And it was fitting: where my loves had been childish, sentimental, and flighty, something changed interiorly, and the little-girl heart I had always known and identified with began to beat with a womanly, distilled, maternal pulse. I recognized the exclusivity of love, the individuality of it, the responsibility of it: and I understood for the first time that Christ was not some pantheistic warmth that issued forth from the cradle of my infancy. He was someone I had to choose, deliberately; or else deny. There wasn’t room for a sentimental middle-ground.
This brings me to mention that the world is so confused about sexuality and eros. It has the distorted idea that sexuality and eroticism have to do with things that happen when people are horizontal, behind closed doors: that they belong in some kind of separate, dark room that doesn’t, and shouldn’t, interfere with or be made to coincide with the other spheres of life. The fact is, we live out our sexuality while we are vertical, at every moment of every day: washing the dishes, stepping over puddles, pulling up weeds, picking up a friend from the airport, and when we are praying. Our sexuality imbues every sphere of who we are: it informs, effects, and deepens how each of us listens, comprehends, and engages. What’s more, our sexuality has everything to do with incarnation: our generative potential is part of our divine inheritance, and it is the means by which God chooses to be reborn again and again in our world, through each individual who bears his image and likeness. God is the divine mover: he is the inventor of ecstasy. He knows what it means to be moved by the beauty and goodness of another person, and he speaks to us through that incredible gift: that incredible experience of being “awakened,” and “commissioned.”
He spoke to me in this way through that young man, nearly ten years ago. I’m not sure where that man is now, or what-ever happened to him: we lost touch some years ago, after a volley of intermittent snail-mail, as it just wasn’t meant to develop into anything further. But I give thanks for him still. As a result of his lived manhood, something gave way within me and I awoke to the commission to “Create,” which is one of the deepest callings of woman. And after that retreat, songs began to come like a deluge after a monsoon.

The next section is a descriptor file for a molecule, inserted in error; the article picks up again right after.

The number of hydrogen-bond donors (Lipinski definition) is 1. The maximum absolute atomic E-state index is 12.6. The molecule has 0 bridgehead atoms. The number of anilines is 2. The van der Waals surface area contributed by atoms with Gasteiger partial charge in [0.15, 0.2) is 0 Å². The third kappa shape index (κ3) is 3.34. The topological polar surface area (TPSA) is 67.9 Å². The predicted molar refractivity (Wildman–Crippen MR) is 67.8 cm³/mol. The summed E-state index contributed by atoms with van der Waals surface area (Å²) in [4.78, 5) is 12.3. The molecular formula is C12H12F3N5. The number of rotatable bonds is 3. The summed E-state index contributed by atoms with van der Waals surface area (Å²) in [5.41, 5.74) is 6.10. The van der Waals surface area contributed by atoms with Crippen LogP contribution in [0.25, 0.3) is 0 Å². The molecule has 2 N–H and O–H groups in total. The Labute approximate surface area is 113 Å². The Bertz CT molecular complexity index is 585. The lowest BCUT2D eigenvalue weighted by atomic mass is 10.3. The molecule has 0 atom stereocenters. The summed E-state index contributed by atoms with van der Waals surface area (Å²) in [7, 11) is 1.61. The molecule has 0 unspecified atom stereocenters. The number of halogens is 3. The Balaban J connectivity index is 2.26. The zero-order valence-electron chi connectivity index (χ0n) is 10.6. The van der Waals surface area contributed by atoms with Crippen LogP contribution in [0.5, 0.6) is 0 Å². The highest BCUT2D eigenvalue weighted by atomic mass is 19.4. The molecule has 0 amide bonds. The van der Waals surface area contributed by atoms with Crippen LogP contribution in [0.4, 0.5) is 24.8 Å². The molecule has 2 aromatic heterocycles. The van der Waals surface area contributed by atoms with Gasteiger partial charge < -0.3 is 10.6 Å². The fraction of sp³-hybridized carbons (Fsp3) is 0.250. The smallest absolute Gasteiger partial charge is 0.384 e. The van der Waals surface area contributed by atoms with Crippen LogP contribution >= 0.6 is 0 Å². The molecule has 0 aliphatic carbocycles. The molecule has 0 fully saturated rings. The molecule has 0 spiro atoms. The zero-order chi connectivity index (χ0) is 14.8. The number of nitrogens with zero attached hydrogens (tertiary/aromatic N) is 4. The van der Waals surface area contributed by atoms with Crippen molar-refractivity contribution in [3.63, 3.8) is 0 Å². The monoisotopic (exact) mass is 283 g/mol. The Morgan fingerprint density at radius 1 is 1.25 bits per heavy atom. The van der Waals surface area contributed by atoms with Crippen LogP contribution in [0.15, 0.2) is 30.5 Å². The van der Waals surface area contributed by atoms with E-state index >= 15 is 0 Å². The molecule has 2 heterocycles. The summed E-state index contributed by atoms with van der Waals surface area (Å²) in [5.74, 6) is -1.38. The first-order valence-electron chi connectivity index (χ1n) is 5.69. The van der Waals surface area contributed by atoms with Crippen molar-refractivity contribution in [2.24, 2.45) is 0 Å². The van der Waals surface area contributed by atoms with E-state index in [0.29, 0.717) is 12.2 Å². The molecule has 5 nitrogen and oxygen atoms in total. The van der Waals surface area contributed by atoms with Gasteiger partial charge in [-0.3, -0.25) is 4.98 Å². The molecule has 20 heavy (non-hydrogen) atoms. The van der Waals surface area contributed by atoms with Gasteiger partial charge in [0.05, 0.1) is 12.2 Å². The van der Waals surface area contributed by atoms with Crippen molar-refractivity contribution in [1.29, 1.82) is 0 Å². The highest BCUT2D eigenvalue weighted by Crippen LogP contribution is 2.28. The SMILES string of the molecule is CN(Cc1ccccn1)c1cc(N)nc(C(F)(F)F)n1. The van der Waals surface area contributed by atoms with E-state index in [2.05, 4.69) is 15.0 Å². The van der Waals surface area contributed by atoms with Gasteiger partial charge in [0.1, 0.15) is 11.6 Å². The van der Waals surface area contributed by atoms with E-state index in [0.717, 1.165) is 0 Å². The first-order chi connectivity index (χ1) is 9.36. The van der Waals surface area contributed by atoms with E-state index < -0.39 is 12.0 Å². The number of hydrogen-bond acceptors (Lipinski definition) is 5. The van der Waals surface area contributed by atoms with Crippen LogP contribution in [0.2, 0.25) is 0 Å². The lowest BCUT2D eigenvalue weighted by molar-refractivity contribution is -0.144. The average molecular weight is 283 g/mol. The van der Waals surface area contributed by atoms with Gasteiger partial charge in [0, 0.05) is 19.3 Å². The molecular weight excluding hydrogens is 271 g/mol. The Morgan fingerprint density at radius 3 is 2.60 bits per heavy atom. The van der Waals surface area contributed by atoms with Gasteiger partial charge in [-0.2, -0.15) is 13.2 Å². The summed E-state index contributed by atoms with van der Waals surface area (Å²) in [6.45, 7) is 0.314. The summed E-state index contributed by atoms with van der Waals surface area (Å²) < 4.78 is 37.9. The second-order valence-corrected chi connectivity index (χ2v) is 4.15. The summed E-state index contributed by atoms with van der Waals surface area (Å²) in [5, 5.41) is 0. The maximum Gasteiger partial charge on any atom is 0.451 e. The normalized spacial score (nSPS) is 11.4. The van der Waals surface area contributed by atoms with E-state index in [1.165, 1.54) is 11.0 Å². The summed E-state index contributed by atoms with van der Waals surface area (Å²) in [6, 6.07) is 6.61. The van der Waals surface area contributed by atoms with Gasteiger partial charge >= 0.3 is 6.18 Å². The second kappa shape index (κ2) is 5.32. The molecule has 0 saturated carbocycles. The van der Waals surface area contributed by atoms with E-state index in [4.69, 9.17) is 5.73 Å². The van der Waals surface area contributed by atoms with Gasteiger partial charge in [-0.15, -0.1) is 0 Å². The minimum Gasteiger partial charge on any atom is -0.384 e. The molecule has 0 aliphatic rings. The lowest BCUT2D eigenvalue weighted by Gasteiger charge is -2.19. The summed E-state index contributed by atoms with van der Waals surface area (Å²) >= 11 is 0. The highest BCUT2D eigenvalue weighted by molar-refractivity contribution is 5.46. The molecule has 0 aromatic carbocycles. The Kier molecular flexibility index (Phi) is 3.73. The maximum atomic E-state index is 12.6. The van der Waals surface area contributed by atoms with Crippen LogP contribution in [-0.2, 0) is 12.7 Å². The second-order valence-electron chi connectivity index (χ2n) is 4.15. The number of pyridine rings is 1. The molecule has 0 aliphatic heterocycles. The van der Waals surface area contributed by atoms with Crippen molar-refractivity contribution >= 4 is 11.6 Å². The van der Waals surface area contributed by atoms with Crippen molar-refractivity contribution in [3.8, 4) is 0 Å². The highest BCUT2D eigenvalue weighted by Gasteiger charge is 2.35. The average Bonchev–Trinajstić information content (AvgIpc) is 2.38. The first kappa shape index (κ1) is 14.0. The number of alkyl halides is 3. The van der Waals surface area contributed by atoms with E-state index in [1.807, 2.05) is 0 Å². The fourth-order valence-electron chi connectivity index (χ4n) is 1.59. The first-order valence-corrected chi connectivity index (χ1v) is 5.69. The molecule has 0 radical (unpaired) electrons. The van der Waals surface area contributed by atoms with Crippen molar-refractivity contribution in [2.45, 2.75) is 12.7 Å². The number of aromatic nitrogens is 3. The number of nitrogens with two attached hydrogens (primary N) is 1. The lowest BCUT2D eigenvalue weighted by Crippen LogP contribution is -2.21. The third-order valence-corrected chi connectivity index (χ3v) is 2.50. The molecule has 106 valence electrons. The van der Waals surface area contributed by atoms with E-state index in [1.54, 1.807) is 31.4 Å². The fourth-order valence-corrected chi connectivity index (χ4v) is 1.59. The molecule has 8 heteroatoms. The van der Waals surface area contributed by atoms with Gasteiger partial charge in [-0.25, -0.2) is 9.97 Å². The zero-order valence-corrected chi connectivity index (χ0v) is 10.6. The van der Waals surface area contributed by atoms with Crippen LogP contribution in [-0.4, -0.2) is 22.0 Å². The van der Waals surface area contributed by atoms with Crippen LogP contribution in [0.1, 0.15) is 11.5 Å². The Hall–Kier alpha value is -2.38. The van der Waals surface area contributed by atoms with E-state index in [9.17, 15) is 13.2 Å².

Everything begets itself. A well-lived, integrated heart; a vibrant and wholesome sexuality; and a magnaminity of spirit will beget the same in those around you.
The first person who urged me to recognize songwriting and singing as a God-given talent, meant to be used for his glory, was a Franciscan CFR named Fr. Christopher. He invited me to perform at a couple Catholic Undergrounds in Philadelphia when I was in highschool, not long after the above-mentioned retreat. Those experiences with Catholic Underground were formative for me, and were a further affirmation of the fact that this was not simply a fun talent given to me by God, but a charism I was being called to share. Day after day, year after year, God has moved powerfully in my life specifically through this charism of music: music has, more often than not, been the bridge that has connected me to other people, at least initially, which has then given way to some of the deepest, most life-changing friendships I have ever known. It has lead me to record numerous times, to travel all over the States, to Israel, to Spain, and next year to New Zealand. It has inspired hundreds of beautiful letters and emails from people all over the world, expressing the movement of God in their lives – experiences of healing I can hardly fathom.
One girl wrote to tell me that the music helped her through painful seasons of depression and anxiety. A mother wrote to tell me that my love songs are the only songs that engage her son, who has autism and usually is withdrawn and silent. A young man shared with me that one evening he had been struggling with a temptation to look at pornography, which he was fighting to overcome, and then one of my songs came on and his found the strength to rise above that temptation: “The thought of my future wife bolstered me,” he said, softly and proudly.
Each time I get a letter or email like this, it catalyzes healing in my own mind and heart. The nature of mercy is always reciprocal. The humility, love, and vulnerability of these generous souls calls me on to be more forthcoming and frank about the healing power of grace in my own life, and to be humble enough to let other people know when they have been agents of that grace.
Letting someone know how they have affected you takes guts and humility.